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his dead carcase. It was not long before I
caught sight, instead, of his glaring live eyes.
Before I had even time to raise my rifle
to my shoulder, with a roar and a bound he was
upon me. A flash, a confused roll over and over
with something soft, a hot blast of breath on my
cheek, a snap, an excruciating pain in my left
arm, and I felt myself being dragged through
bushes and thorns.

My senses did not leave me. I was conscious
of my clothes being torn to rags, and of the
warm blood trickling all over my face. The
brute did not take me far, but stopped in some
high grass, still retaining my wounded arm in
his mouth; my other arm had been so crippled,
either in the fall or during the time I was being
dragged, that I was totally unable to get at my

As I lay there held by the brute, and nearly
dead, I could distinctly hear my attendant calling
for help; the sounds of the beaters, not
howling now; Fantom questioning my attendant
nearer and nearer. I attempted to call out,
but, at the first sound of my voice, the tiger's
jaws tightened on my arm, and, placing a paw
on my thigh, with an angry growl he warned me
to keep silent. I felt myself growing weaker and
weaker; I was sure that I must die; the tiger
had tasted my blood, and should Fantom fail in
rescuing me, I should be crunched and devoured.
It seemed hard to die so in that distant land,
just when my furlough was approaching. I
thought of home, and fancied I could hear the
bells of the dear old village church ringing. I
made so desperate an effort, that I broke from
the tiger's fangs.

It was a dream. It was the dream of an old
seasoned Indian safe at home again, I had
been lying on my left arm, which was cramped
and numb, and on a peg near the head of the
bed hung my wife's petticoatone of those new-
fashioned broad-striped petticoats, which, I have
no doubt, by the dim light of the night-light, as
I lay half awake, had suggested to my half
consciousness the idea of a tiger.



"THIS, then, is your answer?" said George
Gosling, in a voice that emotion rendered
almost inarticulate.

George was twenty-four. With the famed
old baronetcy of which he was the representative,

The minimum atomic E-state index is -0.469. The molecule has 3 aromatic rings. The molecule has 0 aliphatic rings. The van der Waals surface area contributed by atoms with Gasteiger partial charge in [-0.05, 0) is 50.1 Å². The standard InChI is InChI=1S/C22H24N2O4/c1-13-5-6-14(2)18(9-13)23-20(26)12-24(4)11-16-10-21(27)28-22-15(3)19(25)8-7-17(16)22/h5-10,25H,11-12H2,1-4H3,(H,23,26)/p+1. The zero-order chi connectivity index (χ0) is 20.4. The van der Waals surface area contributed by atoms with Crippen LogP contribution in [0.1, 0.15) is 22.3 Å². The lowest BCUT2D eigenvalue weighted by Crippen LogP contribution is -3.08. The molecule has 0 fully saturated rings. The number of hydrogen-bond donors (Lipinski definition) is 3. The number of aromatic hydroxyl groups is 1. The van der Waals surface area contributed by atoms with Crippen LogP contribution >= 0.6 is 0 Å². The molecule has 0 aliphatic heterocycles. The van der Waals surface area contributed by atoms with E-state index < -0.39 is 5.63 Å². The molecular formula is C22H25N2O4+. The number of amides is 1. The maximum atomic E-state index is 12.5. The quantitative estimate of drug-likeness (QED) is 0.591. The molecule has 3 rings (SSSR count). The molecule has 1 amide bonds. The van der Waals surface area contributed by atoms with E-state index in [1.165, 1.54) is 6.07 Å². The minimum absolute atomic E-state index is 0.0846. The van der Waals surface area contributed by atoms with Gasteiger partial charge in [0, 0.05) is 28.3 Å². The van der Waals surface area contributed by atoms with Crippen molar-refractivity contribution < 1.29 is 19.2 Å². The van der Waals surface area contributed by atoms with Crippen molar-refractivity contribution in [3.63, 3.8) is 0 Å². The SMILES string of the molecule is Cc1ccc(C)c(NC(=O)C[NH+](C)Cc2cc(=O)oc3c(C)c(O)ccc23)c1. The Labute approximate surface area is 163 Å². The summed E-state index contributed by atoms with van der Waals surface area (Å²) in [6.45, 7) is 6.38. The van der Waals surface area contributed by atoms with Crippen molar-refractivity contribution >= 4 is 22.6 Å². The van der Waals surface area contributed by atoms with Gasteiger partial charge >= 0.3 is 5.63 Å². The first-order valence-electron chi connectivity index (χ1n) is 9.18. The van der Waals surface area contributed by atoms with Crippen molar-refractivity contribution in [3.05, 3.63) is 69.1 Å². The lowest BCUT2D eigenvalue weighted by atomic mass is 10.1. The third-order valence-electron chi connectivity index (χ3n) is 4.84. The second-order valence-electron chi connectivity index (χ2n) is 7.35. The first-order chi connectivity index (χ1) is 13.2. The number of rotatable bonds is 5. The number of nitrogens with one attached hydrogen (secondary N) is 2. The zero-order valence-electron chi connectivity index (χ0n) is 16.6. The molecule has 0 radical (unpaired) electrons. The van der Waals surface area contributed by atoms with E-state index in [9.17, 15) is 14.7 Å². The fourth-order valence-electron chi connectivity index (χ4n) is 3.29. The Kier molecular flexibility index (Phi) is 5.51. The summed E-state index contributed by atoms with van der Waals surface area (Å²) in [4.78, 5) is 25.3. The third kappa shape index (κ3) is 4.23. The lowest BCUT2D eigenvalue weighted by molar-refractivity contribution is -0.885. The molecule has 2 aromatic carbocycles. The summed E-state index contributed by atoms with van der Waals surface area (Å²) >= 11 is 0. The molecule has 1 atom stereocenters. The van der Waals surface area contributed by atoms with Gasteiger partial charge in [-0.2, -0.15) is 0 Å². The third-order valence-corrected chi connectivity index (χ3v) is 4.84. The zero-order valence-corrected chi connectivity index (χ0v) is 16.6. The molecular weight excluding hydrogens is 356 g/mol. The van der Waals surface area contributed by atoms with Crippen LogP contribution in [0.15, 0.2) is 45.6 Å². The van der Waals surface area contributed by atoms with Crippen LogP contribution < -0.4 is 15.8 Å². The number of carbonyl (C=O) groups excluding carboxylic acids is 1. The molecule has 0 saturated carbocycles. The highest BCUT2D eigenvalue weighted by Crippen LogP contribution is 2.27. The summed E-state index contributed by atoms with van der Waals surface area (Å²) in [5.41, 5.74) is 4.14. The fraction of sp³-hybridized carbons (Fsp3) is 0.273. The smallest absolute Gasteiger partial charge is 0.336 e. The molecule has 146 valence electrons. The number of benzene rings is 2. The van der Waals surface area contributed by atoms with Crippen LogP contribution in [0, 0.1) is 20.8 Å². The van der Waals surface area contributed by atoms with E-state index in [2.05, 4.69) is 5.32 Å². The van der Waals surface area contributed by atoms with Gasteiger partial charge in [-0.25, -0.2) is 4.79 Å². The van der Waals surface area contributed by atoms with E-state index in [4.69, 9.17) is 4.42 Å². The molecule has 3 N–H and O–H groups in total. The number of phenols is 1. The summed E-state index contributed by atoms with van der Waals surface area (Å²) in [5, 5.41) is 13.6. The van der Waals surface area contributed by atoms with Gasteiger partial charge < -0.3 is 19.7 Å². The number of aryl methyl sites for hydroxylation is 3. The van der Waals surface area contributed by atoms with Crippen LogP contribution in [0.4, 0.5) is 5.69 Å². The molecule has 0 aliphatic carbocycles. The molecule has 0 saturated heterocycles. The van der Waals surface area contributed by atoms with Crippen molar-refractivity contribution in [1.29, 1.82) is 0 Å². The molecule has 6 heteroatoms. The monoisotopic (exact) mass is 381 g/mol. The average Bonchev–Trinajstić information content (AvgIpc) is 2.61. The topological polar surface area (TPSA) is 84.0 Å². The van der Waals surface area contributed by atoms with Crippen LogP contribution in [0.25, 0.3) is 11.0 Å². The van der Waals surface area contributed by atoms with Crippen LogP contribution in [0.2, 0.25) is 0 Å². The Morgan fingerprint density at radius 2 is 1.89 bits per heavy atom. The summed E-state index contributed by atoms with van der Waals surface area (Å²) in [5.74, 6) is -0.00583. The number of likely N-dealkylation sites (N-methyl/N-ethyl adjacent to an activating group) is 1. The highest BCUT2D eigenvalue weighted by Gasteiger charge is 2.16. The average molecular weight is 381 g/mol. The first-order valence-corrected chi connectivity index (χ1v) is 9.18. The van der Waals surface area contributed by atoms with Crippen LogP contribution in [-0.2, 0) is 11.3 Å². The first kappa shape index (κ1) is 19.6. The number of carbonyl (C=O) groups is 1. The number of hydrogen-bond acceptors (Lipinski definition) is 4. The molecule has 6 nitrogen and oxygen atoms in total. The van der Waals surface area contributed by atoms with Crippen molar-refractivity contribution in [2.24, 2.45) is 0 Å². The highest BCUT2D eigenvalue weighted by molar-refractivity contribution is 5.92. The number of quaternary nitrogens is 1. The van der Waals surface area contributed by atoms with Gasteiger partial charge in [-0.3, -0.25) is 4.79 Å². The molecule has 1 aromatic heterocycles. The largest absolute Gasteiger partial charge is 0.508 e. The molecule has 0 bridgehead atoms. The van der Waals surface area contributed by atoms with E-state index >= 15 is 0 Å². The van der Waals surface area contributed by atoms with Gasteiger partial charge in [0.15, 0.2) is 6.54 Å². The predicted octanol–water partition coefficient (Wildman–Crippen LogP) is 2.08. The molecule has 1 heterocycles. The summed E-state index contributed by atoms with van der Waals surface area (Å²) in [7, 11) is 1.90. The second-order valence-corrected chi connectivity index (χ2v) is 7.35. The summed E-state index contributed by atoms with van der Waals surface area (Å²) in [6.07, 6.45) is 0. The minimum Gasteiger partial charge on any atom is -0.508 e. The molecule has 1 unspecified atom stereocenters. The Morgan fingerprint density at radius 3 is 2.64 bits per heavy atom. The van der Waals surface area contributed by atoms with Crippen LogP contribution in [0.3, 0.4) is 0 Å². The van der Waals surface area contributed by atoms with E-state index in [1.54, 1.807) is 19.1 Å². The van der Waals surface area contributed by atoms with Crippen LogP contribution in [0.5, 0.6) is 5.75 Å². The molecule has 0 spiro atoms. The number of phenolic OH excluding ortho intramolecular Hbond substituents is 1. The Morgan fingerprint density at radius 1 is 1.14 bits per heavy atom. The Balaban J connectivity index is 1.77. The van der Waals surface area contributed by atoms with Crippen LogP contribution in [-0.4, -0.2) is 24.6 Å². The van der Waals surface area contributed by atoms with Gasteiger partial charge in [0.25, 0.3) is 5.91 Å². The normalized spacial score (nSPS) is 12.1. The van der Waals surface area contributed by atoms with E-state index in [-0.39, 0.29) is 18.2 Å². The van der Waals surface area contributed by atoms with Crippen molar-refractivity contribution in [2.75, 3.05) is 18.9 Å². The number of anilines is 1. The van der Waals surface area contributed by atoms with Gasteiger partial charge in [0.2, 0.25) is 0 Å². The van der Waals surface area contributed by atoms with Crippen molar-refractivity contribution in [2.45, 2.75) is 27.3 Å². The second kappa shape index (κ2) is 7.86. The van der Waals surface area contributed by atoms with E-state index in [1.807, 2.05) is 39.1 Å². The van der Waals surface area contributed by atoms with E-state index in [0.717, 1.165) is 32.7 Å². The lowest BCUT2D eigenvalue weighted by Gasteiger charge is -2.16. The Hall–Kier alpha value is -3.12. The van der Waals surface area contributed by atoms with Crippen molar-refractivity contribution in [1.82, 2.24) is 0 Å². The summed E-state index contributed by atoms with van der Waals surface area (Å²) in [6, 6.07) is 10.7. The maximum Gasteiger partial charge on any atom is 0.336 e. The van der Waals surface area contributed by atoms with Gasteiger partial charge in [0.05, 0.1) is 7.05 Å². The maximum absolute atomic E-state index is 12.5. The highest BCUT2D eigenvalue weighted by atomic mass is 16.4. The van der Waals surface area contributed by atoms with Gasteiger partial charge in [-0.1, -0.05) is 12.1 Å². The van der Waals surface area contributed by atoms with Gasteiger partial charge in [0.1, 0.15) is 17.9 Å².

there had descended to him the estate of
Gosling Graize, and sixteen thousand a year.
These, with himself, he had placed at the
disposition of Miss Mildred Mulcaster, and, from
the tone of his observation, it would appear that
the young lady had decided in his disfavour.

Sir George had been taken by surprise. The
like may be said of the ingenuous, single-hearted
reader, when apprised that Miss Mulcaster had
entered into deliberate engagements with her
lover, accepting a betrothal ring, supplemented
with gifts innumerable; had written to, or
received from him, as many letters as an
ordinary postman of these degenerate days could
lift; had polked, deux-tempsed, and otherwise
circled with him at least one hundred and fifty
miles; had, in effect, deported herself on all, or
most occasions (for she was wayward and given
to teazing), as an engaged young person should.

"This, then, is your answer?"

"Yes. Take it," said Miss Mulcaster; "and,"
extending her white hands, "as they say in
melodramas, be happy."

She was laughing. But George had not
studied the map of that fair face three anxious
years, for nothing. The laugh was a disguise.
Therefore, though stricken with a miserable
apprehension, he hesitated for an instant to accept
his fate.

"But, Mildred——"

"Miss MulcasterSir George Gosling,"
interrupted the young lady, as though reintroducing
those parties on a new footing.

George resumed:

"You will, you must, forgive me, MilMiss
Mulcasterif, for the moment, I cannot
successfully imitate your self-possession. It is a
great gift. I envy you. I will not ask——"

"Don't. It would be useless."

"Mildredcan you justify this conduct?"

"I shall not try."

"I mean, to yourself?"

"It is to myself I have already appealedmy
calmer self. Flattered at being at length
consulted, that extremely sensible and discreet
adviser frankly declares that the thing is
impracticablewas never, in reality, within the
limits of possibilityand that its ever having
seemed so is a weakness on mymy common
self's part, only to be atoned for by an instant
dismissal of the idea by my other self. You

"Only," replied George, with a sad smile,
"that the complicated machinery of such a
court of appeal would, if generally adopted,
greatly diminish the confidence we delight to
repose in every act and word of those we love.
Ah, Mildredthere, forgive mewe are
creatures of habit; is it only now that you have
deemed it worth the pains to inquire, of one
or both these differing selves, what were your
real feelings towards me? Now?"

"No. I knew them. They have never
changed," said Mildred, slightly flushing.

"How! Not changed? And our union

"Quite. I abandon it, taking every

"And your wordsyour professions——"

"Goas bets dowith the stakes!" laughed
the young beauty, recklessly. But the still
augmenting colour entered a sufficing protest
against this assumption of indifference.

"Andand those presents?" stammered

"Await your disposal, sir."

She pointed haughtily to a side-table,
absolutely laden with articles of the costliest kind.